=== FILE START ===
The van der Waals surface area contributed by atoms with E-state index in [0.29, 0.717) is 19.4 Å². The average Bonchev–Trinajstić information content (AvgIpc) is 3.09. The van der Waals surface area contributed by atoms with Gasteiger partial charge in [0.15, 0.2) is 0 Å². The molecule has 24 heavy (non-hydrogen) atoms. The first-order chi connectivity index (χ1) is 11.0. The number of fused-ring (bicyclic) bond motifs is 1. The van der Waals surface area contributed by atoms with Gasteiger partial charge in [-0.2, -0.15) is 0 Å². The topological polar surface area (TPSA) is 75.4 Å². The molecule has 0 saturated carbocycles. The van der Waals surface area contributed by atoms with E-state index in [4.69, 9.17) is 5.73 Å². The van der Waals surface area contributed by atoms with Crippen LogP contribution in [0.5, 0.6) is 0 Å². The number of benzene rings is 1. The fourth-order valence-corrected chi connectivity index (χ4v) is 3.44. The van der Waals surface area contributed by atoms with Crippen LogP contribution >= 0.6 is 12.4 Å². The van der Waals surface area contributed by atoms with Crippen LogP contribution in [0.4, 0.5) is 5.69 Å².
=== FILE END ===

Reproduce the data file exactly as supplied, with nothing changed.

The van der Waals surface area contributed by atoms with E-state index in [0.29, 0.717) is 19.4 Å². The average Bonchev–Trinajstić information content (AvgIpc) is 3.09. The van der Waals surface area contributed by atoms with Gasteiger partial charge in [0.15, 0.2) is 0 Å². The molecule has 24 heavy (non-hydrogen) atoms. The first-order chi connectivity index (χ1) is 11.0. The number of fused-ring (bicyclic) bond motifs is 1. The van der Waals surface area contributed by atoms with Gasteiger partial charge in [-0.2, -0.15) is 0 Å². The topological polar surface area (TPSA) is 75.4 Å². The molecule has 0 saturated carbocycles. The van der Waals surface area contributed by atoms with E-state index in [4.69, 9.17) is 5.73 Å². The van der Waals surface area contributed by atoms with Crippen LogP contribution in [0.5, 0.6) is 0 Å². The number of benzene rings is 1. The fourth-order valence-corrected chi connectivity index (χ4v) is 3.44. The van der Waals surface area contributed by atoms with Crippen LogP contribution >= 0.6 is 12.4 Å². The van der Waals surface area contributed by atoms with Crippen LogP contribution in [0.4, 0.5) is 5.69 Å².